Thomas Starlinger and Tamara Karlovsky of Fiebinger Polak Leon Attorneys-at-Law take an in-depth look at changes in the European gas market.
"While prices on gas hubs responded quickly to the economic crisis, oil-indexed contracts use an average oil price over a three to nine-month-response period, leading to an even higher divergence in prices."
Setting the Scene
Over the last few years radical changes in the global gas market have taken place. In Europe renewable energy sources and energy efficiency matters have been strongly promoted. The dependence on nuclear and fossil fuels has gone down. In addition, mild winters throughout recent years, the economic crisis and the inefficient CO2 emission certificate trading scheme, which made coal-fired power plants more competitive, were pushing the decrease in gas demand at the level of 2004. The exploitation of non-conventional gas (“shale gas”) made the United States the global leader in the production of natural gas. In 2012 United States natural gas prices were at record lows. Liquefied natural gas (LNG) allows worldwide trading. Over decades only regional markets existed due to the dependence on access to transmission networks. But in recent years a more integrated global market has been established, which will push national markets and the necessity of pipeline transportation into the background. Currently 32 per cent of the global natural gas trade consists of trading with LNG.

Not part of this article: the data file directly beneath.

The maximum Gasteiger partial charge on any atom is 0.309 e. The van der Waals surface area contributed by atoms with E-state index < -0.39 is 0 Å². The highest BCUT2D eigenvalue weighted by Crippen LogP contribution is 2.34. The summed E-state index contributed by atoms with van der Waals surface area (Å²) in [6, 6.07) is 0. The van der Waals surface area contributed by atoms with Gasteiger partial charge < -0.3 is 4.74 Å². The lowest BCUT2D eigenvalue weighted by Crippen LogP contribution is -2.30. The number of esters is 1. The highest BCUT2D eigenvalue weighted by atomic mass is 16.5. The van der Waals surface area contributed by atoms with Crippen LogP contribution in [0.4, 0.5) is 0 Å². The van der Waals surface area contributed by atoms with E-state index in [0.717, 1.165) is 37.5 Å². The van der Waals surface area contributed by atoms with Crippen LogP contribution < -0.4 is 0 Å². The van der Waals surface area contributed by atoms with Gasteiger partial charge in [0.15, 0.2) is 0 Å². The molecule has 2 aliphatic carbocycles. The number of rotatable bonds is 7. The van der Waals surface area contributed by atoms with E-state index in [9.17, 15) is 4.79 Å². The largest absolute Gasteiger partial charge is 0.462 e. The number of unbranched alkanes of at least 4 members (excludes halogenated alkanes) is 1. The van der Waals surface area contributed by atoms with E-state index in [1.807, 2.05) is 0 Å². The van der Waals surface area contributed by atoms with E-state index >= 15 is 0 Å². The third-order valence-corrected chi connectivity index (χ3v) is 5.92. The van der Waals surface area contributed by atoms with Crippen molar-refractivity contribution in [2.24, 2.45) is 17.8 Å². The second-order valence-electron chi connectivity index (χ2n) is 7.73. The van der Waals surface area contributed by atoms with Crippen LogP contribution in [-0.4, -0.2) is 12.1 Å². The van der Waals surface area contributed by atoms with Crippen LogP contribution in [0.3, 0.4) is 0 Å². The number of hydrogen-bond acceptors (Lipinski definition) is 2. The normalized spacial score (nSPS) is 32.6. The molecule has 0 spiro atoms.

Asia, especially China and India, will increase production of unconvential gas becoming a possible player on the LNG market. Furthermore, in the Middle East, Iran and Qatar – already important players on the LNG market – are vastly increasing their production.
Although Europe, especially Poland, also has reserves of shale gas, it is not to be expected that the production of unconvential gas will be of such importance in the near future. Marathon Oil just announced plans to step out from its exploration licence in Poland due to lack of success. In any case, because of the density of population and the strict environmental legislation, production costs will be much higher than in the United States. Furthermore, some European countries have already stopped exploration due to environmental concerns.
The gas demand of European countries has been traditionally met to a great extent with long-term supply contracts with Russia, Norway and Algeria transported via pipeline systems.